So far as the student is concerned, the tuition charges at these schools range from about $850 to $1,250 per year. So from this we can say that the student pays about half the cost of his instruction, and the rest must be supplied by the schools.

These funds come in part from the income of the optometry training clinics which are maintained at each of the schools as part of their instructional program. Other funds are available from alumni organizations, and in the case of the State universities, of course, there are tax funds, and, also, those schools receive part of the license fees of all the optometrists registered in those States each year.

The heavy course load, as I have pointed out, makes it impossible in general for the optometry students to earn enough or to provide from their own resources for their lengthy optometric training, and consequently, a great number of them have to turn to loans in order to see their way through their total program.

Most of the schools have small loan fund programs. Oftentimes these funds have been supplied by alumni organizations or by local

service groups such as the Lions Club in some cases, but these are small. They are used primarily for acute emergencies. Scholarships are limited in number and limited in amount. They amount to something like $50 to $400 a year as a general rule. The National Defense Education Act, the student loan program in that act, has been inadequate at virtually all of the optometry schools. It has given first choice to student education in languages, et cetera, and, of course, the National Defense Education Act was designed to help primarily the undergraduates who intended to become teachers.

For our purposes, since the cost of optometric education to the student is high, the National Defense Education Act's loan ceiling is not high enough and the repayment provisions are not adequate for our purposes. They have no forgiveness features such as are contained in the Health Profession's Educational Assistance Act for doctors who set up in practice areas which are deficient or critically short of health personnel

Another feature is that this latter act, the Health Profession's Education Assistance Act, is also operated by the health profession's schools, and optometry's exclusion from it, therefore, is a most undesirable disadvantage in our recruitment program. The need, as has been emphasized and will be repeatedly emphasized, for optometrists is critical. There are about 21,000 licensed optometrists but really only about 17,000 of these can be considered to be available for the health care, for the visual care of the American public. This is a ratio of about 1 optometrist to 11,250, while for a minimum of good visual care, a ratio of 1 in 7,000 is considered to be barely adequate.

To put it another way, a nation of 200 million people needs a minimum of 30,000 optometrists to care for its vision needs. This is a conservative figure. Yet to reach it, we will have to graduate a thousand new optometrists a year. At the present time we are not graduating half that number. This last year we had enrollment in the optometry schools of slightly over 550 new students. This is up nearly 200 students since 1958 when we hit the acute postwar lull. But at this present time, lack of funds and lack of space and facilities at the schools are going to increase the number of rejectees that will be necessary in order simply to handle the increased student load.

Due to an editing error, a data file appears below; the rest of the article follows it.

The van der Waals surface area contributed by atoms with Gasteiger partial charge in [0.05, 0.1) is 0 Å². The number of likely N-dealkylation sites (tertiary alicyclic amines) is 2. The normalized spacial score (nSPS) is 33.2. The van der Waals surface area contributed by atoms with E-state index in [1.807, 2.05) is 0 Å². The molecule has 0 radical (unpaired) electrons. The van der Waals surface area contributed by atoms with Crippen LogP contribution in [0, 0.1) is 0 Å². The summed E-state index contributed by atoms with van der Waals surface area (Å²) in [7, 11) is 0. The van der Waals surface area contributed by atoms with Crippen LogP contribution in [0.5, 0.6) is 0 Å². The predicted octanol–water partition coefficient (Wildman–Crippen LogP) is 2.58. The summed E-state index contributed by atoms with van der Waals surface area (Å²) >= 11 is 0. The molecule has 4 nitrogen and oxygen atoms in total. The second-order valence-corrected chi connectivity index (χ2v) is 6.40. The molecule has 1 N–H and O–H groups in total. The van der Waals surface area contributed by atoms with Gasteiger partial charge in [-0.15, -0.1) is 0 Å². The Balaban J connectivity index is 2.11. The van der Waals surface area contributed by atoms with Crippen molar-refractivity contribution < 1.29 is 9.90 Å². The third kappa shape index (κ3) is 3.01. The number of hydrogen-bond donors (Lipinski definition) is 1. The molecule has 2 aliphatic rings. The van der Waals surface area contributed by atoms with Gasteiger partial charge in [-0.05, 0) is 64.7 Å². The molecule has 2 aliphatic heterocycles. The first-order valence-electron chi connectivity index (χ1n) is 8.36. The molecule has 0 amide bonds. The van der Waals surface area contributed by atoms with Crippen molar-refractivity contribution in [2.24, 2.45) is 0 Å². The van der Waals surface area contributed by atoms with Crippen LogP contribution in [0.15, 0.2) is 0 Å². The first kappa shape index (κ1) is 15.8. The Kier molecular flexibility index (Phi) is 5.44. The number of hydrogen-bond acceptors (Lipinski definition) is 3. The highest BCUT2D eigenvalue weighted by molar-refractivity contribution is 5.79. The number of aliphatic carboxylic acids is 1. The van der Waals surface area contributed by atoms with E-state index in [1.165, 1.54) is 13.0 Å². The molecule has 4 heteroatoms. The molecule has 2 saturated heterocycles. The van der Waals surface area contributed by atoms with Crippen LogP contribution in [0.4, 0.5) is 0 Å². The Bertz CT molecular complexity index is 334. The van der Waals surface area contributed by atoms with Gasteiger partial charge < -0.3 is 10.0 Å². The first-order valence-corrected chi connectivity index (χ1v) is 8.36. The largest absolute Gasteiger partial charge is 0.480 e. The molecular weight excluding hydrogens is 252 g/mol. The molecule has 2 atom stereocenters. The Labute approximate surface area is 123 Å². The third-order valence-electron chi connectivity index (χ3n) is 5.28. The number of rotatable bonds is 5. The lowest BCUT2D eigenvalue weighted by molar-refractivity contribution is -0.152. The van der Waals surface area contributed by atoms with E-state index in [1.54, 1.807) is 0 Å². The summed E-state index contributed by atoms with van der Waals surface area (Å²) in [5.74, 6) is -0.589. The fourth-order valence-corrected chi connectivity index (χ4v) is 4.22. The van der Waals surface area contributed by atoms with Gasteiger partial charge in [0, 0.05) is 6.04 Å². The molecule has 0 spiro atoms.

Next year the problem will be even more acute unless the schools can expand their facilities.

Meanwhile, American optometry, limited in number and funds as it is, is increasingly becoming the instructor to the world. Students from all the continents in the world are coming to the United States for optometric education. Some stay here and practice. We are glad to have them. They increase our number, and they are needed. We are particularly glad that among these foreign students there are about a dozen Cubån refugee optometrists who are presently studying in the schools with the assistance of the Department of Health, Education, and Welfare. These foreign students are doing very well academically in spite of their language difficulties. They are needed. They are excellent additions to our training manpower pool.

Now, in summing up, just let me say that the need for additional manpower is really acute. The supply of qualified students now as a result of recruitment programs is readily available to meet our requirements for optometrists, our Nation's supply of trained practitioners.


Thank you.

Support for expansion of optometry schools and facilities is desperately needed, and support by way of financial aid for students is a necessity in view of the long and arduous program that optometry students must complete.

Mr. ROGERS of Florida. Thank you very much, Dr. Heath.

Dr. HEATH. I do have, Mr. Chairman, catalogs of the 10 schools of optometry in this country which spell out the curriculum of each. I would like to give these to the committee for

Mr. ROGERS of Florida. We will be glad to have them and make them a part of our committee file. Congressman Pickle, would you like to introduce our next witness?

Mr. PICKLE. Yes, I would, Mr. Chairman, and thank you for the privilege. This

is almost like old-home week, Mr. Chairman, because the situation easily could be reversed. You could be presenting me today to this group because optometry is very close to my heart. A few years ago I served as the executive secretary for the Texas Optometric Association and served in that capacity for about 4 or 5 years until they moved me on to other pastures.